Whether it be at the state or federal level, passing legislation in the U.S. is no walk in the park. The expectation that a law will pass in its original form or close to it is something of a fantasy these days.
Concessions have been a regular occurrence with proposed privacy laws being considered thus far in 2021 U.S. state legislative sessions, which made approved amendments to Florida Senate Bill 1734, the Florida Privacy Protection Act, not at all surprising. The Florida Senate Rules Committee voted 11â€“5 April 6 to give a favorable recommendation to an amended version of SB 1734 that has businesses breathing a sigh of relief as the bill heads to the Senate floor.
The “strike all” amendment to the privacy bill made sweeping changes, with the removal of the private right of action being chief among the revisions. The scope of the law was changed to only cover businesses that sell data per the definition of “sale,” which was also tweaked for clarity, instead of reaching organizations that simply collect personal information. Application thresholds were also changed to companies selling or sharing the data of more than 100,000 consumers or those generating 50% of their annual revenue from data sales or sharing. The effective date of the law was also moved to July 1, 2022, following compliance concerns.
Sponsoring State Sen. Jennifer Bradley, R-Fla., kept her remarks on the revisions short and sweet, noting the loaded amendment “incorporates a lot of feedback from the business community, and I believe it still protects consumers.”
The removal of the private right of action was easily the most talked-about concession given the firm stance Bradley and State Rep. Fiona McFarland, R-Fla., took on the provision through prior hearings for SB 1734 and its companion bill, House Bill 969. Shook Hardy & Bacon Partner Al Saikali, CIPP/E, CIPP/US, CIPT, FIP, PLS, testified before the committee to laud Bradley’s reversal on the right of action, pointing out that its existence would “create a cottage industry of plaintiffs lawyers filing ‘gotcha’ lawsuits.” U.S. Chamber Institute for Legal Reform’s George Feijoo said the right of action would have promoted “onerous and abusive litigation tactics” while also offering a vote of confidence for the attorney general’s ability to properly and effectively enforce the proposed law.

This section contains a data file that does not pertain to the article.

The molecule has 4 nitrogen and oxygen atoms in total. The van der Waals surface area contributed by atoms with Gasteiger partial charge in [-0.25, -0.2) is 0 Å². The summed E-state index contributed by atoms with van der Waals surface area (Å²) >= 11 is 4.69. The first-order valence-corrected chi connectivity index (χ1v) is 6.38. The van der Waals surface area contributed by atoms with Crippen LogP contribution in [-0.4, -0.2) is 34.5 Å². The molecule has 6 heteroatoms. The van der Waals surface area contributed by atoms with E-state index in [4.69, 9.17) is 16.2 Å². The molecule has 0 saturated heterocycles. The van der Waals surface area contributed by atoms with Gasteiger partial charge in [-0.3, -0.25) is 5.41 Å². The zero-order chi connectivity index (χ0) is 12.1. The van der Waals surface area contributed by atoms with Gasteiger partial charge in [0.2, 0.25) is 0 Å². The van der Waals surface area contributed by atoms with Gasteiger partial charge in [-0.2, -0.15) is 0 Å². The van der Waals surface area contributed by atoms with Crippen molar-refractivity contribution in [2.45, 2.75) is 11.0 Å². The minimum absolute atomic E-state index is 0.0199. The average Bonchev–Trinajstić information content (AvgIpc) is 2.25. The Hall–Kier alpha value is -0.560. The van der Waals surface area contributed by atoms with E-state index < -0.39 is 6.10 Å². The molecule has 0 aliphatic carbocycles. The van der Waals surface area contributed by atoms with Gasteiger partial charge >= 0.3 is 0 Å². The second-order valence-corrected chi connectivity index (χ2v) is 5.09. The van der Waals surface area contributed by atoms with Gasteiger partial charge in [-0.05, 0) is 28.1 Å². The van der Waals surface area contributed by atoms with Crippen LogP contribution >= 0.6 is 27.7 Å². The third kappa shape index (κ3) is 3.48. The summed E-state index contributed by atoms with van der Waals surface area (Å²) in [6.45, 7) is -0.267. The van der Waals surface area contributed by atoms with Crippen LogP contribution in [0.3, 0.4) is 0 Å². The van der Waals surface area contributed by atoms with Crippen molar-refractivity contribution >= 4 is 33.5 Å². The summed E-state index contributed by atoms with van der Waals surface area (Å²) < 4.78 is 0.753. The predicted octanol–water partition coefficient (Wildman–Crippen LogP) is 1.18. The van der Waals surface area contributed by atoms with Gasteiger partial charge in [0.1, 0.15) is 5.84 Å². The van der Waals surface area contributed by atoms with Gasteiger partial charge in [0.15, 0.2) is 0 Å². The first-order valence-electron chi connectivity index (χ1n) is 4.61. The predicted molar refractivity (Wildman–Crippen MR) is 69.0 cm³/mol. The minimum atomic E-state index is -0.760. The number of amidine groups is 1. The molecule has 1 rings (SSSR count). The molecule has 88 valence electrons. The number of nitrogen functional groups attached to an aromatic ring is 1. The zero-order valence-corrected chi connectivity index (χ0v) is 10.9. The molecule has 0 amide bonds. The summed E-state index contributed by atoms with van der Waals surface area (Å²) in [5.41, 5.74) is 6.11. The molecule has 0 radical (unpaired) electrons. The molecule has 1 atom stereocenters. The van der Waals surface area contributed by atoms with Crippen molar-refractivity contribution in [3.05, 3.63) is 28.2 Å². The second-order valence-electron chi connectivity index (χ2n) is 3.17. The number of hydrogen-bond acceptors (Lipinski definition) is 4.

“Enforcement of these privacy violations by the attorney general strikes a good balance between consumer protection and an efficient process devoid of frivolous lawsuits,” Feijoo said. “To preempt unforeseen issues in Florida, we ask that you consider three things: Add explicit language that says privacy violations may not be the basis for any private right of action; add explicit language which clearly says the (attorney general) is the exclusive enforcer of privacy violations; and we would also ask that you give businesses the right to cure violations.”
Consumer advocates were displeased with the private right of action being scrapped a day after a coalition of advocacy groups sent a letter to lawmakers urging the right of action remain. In a Twitter post, Electronic Information Privacy Center Deputy Director Caitriona Fitzgerald said the private right of action was more than appropriate in the Florida law because “the scope of data collection is simply too vast for a state (attorney general) to regulate alone.” Fitzgerald added lawmakers need to ignore industries’ smearing of the private right of action as it is “necessary to ensure that privacy rights will be taken seriously.”